Geochemical ‘stamp’ offers new hope for repatriation of unprovenanced human remains

A team of researchers have investigated geochemical signatures in surface geology and ancient remains as a potential tool to repatriate Indigenous skeletons back to their place of origin.

Dr Michael Westaway, PhD candidate Shaun Adams, Professor Brian Fry and Professor Rainer Grun, from Griffith’s Australian Research Centre for Human Evolution, led the team that has built an isotopic geochemical reference framework for Cape York, QLD, that can aid in refining the regions of origin for collected ancestral remains that have no known provenance.

The findings have been published in GeoArchaeology.

The team looked at the ratio of two strontium (Sr) isotopes (87Sr/86Sr) in archaeological and environmental material recovered throughout Cape York and built a series of maps, developed with Traditional Owner groups, that reveals where people may have grown up, lived and been buried.

Adams said investigating the isotope chemistry of tooth enamel offered the chance to measure a robust geochemical signature, that does not degrade as quickly as biological material in Australia’s harsh environment.

“We also utilised tooth enamel because it records the place of childhood and retains the signature for thousands of years,” he said.

“However, before Sr isotopes in human teeth can be used to determine provenance, we must first know how Sr in the landscape varies.”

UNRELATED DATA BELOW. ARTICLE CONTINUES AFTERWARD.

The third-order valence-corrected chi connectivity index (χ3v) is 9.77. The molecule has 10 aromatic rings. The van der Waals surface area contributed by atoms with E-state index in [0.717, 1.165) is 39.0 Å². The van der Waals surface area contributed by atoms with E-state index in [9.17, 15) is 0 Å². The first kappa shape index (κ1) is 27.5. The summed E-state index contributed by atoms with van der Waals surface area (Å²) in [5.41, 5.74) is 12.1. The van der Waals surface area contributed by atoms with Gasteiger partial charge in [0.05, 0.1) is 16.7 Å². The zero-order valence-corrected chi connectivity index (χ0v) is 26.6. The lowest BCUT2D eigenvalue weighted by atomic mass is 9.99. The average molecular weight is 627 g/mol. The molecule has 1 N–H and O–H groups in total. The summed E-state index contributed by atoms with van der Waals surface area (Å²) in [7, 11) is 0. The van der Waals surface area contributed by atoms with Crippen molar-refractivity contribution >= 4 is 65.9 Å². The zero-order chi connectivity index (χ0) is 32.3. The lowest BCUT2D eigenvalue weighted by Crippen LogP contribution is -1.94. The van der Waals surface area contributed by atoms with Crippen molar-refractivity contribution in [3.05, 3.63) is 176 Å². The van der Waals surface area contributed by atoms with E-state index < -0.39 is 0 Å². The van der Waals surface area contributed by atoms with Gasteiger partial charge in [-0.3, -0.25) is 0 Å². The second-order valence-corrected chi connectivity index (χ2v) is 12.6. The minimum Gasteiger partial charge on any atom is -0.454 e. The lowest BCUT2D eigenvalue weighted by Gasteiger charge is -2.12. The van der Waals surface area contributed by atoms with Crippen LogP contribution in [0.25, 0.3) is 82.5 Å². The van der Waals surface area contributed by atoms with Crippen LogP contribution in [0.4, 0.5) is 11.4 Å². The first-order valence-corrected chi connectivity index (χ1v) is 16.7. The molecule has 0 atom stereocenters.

For the study, the team sampled water, plants and soil, and compared that to faunal teeth to approximate what human Sr isotope results should look like.

These Sr isotopes weather from rock into soil and water, where they are taken up by plants, animals and humans. Sr from rocks passes through water, animals and humans without change and leaves a ‘stamp’ on remains.

“So we are not just ‘what we eat’ but also ‘where we eat’,” Adams said.

“Our bodies become an isotope record of where we have been and what we have eaten. This makes them especially useful in archaeological projects hoping to understand prehistoric human mobility and diet.

“By looking at teeth, we can see where people grew up and then compare that to the bones, which take on the variable signature and can reveal where they were buried.

“Teeth and bone are strong proxies for where someone has lived. Our map shows the variability of Sr isotope ratios throughout Cape York is wider than that seen in oversees studies.”

Adams said that Sr isotope ratios will reveal some of the regions that ancestral remains have come from, but as there is often more than one place with the same results he suggested it as a tool that could be used to narrow down results.

“This technique is bolstered by combining with genetics and other morphometric techniques that look at the physical characteristics of humans,” he said.

The technique has been used globally for decades and was successfully used to resolve the provenance of ancestral remains from Victoria back in 2004.

The work was advised by the Cape York Aboriginal Advisory Committee, which was set up to offer advice on repatriation for his Australian Research Council Linkage Grant: LP140100384. It comprised of Indigenous representatives from throughout Cape York.

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